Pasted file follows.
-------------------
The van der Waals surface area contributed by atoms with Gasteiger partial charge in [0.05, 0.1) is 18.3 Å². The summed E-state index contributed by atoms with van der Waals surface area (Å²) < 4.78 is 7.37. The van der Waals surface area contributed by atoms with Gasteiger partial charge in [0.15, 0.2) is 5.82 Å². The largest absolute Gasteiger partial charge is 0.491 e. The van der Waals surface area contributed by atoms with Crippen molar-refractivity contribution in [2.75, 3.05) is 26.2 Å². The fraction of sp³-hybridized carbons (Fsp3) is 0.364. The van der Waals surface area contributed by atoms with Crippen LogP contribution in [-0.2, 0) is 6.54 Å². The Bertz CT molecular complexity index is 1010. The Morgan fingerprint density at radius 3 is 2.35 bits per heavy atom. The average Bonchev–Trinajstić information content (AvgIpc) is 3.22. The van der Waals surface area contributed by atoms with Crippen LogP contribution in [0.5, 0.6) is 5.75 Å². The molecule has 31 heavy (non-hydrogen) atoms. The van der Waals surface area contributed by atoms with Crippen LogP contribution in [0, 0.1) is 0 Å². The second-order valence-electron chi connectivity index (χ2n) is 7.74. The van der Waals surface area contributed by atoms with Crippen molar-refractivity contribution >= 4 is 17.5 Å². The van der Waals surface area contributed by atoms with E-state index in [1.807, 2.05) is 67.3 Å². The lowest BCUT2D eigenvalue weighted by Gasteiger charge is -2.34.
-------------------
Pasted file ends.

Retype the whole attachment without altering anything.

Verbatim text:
The van der Waals surface area contributed by atoms with Gasteiger partial charge in [0.05, 0.1) is 18.3 Å². The summed E-state index contributed by atoms with van der Waals surface area (Å²) < 4.78 is 7.37. The van der Waals surface area contributed by atoms with Gasteiger partial charge in [0.15, 0.2) is 5.82 Å². The largest absolute Gasteiger partial charge is 0.491 e. The van der Waals surface area contributed by atoms with Crippen molar-refractivity contribution in [2.75, 3.05) is 26.2 Å². The fraction of sp³-hybridized carbons (Fsp3) is 0.364. The van der Waals surface area contributed by atoms with Crippen LogP contribution in [-0.2, 0) is 6.54 Å². The Bertz CT molecular complexity index is 1010. The Morgan fingerprint density at radius 3 is 2.35 bits per heavy atom. The average Bonchev–Trinajstić information content (AvgIpc) is 3.22. The van der Waals surface area contributed by atoms with Crippen LogP contribution in [0.5, 0.6) is 5.75 Å². The molecule has 31 heavy (non-hydrogen) atoms. The van der Waals surface area contributed by atoms with Crippen LogP contribution in [0, 0.1) is 0 Å². The second-order valence-electron chi connectivity index (χ2n) is 7.74. The van der Waals surface area contributed by atoms with Crippen molar-refractivity contribution >= 4 is 17.5 Å². The van der Waals surface area contributed by atoms with E-state index in [1.807, 2.05) is 67.3 Å². The lowest BCUT2D eigenvalue weighted by Gasteiger charge is -2.34.